Analysis on revenue of IBM Global Services in Q3 2016

As transformation within GBS continues, the appointment of a former Accenture executive will accelerate the cultural shift, says Jennifer Hamel, senior analyst at TBR.

IBM’s unceasing investments in strategic imperatives pay off with modest services revenue growth for the first time since 1Q12.

IBM broke its 17-quarter streak of year-to-year services revenue declines in 3Q16, as growth in offerings around strategic imperatives, i.e., cloud, analytics, mobility, social and security, finally offset declines in legacy implementation and outsourcing areas. Global Technology Services (GTS) and Global Business Services (GBS) each remain in the midst of multiyear evolutions to cater to new client demands for hybrid IT environments and industry-focused digital solutions.

Total services revenue growth of 1.4 percent year-to-year, though modest compared to most services-led peers, represents a key turning point in IBM’s transformation, validating the company’s heavy investments in talent, IP and global delivery infrastructure over the past few years. To sustain this momentum, IBM will continue to invest across all of these dimensions as aggressive peers such as Accenture chase similar digital transformation opportunities among large enterprises.

IBM segment revenues

Cognitive Solutions $4.2 billion (+4.5 percent)
Cloud revenue + 74 percent
Solutions Software + 8 percent

Global Business Services $4.2 billion (–0.4 percent)
Technology Services & Cloud Platforms $8.7 billion (+2.4 percent)

Systems $1.6 billion (–21.0 percent)

Global Financing $412 million (–7.9 percent)

GTS revenue (comprised of the Infrastructure Services and Technical Support Services subsegments of the new Technology Services and Cloud Platforms reporting segment) grew 2.3 percent year-to-year to $7.7 billion in 3Q16. Infrastructure Services expanded 3 percent as reported, as clients continue to respond favorably to IBM’s offerings related to the transition to hybrid cloud environments, while Technical Support Services declined 1 percent.

GBS revenue was nearly flat (down 0.4 percent) year-to-year in 3Q16 to $4.2 billion. Within GBS, strategic imperatives revenue grew 13 percent to $2.3 billion, representing more than half (55 percent) of total GBS revenue. The shift away from traditional ERP application implementations toward cloud-based, digital-enabled solutions continued to negatively impact Consulting (down 3 percent), but drove growth in Application Management (up 3 percent), supported by development platforms such as MobileFirst for iOS.

New leadership will benefit GBS as it goes head-to-head with Accenture

Investments throughout 2016 show GBS continues to evolve, both to support IBM’s strategic imperatives and to improve its own industry-oriented, technology-agnostic consulting capabilities to better compete with services-led peers. IBM aimed specifically at Accenture in 3Q16, hiring former Accenture executive Mark Foster to succeed Bridget van Kralingen as head of GBS. During his 27-year tenure before his retirement in 2011, Foster led Accenture’s Global Markets and Management Consulting group, as well as the company’s industry-focused businesses, experience which aligns well with GBS’ strategy.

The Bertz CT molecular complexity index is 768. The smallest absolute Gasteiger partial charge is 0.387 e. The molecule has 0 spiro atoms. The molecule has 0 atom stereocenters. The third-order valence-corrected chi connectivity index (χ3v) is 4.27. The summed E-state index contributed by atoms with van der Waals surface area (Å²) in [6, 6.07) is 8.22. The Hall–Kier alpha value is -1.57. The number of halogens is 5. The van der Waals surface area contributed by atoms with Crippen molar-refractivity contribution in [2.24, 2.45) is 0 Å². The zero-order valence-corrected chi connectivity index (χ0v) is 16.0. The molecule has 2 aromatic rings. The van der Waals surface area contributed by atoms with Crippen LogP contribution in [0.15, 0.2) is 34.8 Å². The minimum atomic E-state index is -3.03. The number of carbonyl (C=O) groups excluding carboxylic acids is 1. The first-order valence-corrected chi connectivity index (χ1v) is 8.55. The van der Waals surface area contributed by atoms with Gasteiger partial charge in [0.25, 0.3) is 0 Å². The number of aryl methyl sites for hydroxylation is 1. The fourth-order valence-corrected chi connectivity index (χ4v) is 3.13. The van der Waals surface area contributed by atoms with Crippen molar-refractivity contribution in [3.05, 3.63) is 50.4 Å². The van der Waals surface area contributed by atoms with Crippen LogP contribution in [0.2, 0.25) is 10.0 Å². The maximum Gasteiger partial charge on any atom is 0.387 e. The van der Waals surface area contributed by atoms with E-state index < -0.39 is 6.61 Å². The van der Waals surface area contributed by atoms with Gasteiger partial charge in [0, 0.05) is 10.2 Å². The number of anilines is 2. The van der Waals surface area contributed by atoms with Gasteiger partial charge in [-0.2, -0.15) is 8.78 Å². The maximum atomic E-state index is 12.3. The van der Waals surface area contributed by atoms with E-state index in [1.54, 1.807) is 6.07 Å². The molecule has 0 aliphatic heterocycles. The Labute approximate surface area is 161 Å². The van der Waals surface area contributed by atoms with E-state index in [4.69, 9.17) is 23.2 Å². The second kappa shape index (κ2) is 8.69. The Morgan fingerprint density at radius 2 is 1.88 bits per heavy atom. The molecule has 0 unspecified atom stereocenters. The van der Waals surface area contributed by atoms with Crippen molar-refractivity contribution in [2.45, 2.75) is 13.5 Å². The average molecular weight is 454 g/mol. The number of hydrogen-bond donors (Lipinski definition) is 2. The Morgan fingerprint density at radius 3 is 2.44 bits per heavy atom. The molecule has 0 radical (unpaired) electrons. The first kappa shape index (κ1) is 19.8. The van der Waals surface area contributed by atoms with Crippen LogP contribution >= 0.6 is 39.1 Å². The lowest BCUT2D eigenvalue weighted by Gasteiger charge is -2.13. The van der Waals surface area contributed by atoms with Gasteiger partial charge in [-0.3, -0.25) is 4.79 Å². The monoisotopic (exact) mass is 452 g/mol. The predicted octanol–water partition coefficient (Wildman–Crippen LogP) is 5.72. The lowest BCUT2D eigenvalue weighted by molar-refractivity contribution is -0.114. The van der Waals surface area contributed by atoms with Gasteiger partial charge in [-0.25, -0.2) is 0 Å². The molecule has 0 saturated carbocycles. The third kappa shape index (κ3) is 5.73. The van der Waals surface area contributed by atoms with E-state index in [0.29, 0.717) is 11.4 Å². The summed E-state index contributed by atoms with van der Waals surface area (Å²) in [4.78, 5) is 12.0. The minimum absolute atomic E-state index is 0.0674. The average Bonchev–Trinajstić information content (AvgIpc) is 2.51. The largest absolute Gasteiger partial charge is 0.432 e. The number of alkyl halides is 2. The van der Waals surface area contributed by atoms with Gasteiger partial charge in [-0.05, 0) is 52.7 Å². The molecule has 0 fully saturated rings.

The infusion of expertise from outside IBM will be invaluable to GBS, not only for competitive intelligence (which will be limited by Foster’s retirement from Accenture five years ago) but for continuing to foster a culture of domain-oriented, hybrid technology solution innovation. This will likely include more acquisitions of niche consulting firms with capabilities around popular platforms such as Salesforce, Adobe, Amazon or Google, as well as open source technologies – potentially driving up sticker prices for Accenture and other peers. However, GBS’ success differentiating from peers will depend on creating industry-aligned solutions that integrate IBM IPs such as Watson with non-IBM technologies, before competitors do.

The DataFirst Method enables GBS to shift its attention from analytics evaluation to execution

Creating repeatable consulting frameworks remains a core part of IBM’s strategy to accelerate adoption of its technology solutions, exemplified by The IBM DataFirst Method, introduced as part of the formal launch of the IBM DataFirst platform in September. IBM developed the Method by distilling insights from previous client engagements to determine what different organizations need to succeed with analytics. The Method offers road maps tailored to clients’ analytics maturity level and business goals, enabling IBM Analytics teams to quickly assess a client’s situation and determine whether a need for professional services exists – either for IBM Analytics’ line-of-business services, GBS, or one of IBM’s Business Partners.

The Method aligns with emerging trends TBR observed in its 3Q16 Analytics & Insights Professional Services Customer Research. Our research suggests that as enterprises become savvier about business use cases for analytics, the role of consultants shift from advising clients on what to do with analytics (often over a several months-long consulting engagement) to providing targeted strategies to accelerate deployment and resolve organizational challenges. The Method will help to drive qualified leads from the IBM Analytics unit to GBS, which can then quickly shift discussions from exploration of the business impact of analytics and cognitive solutions to execution, change management and “what’s next” consulting.

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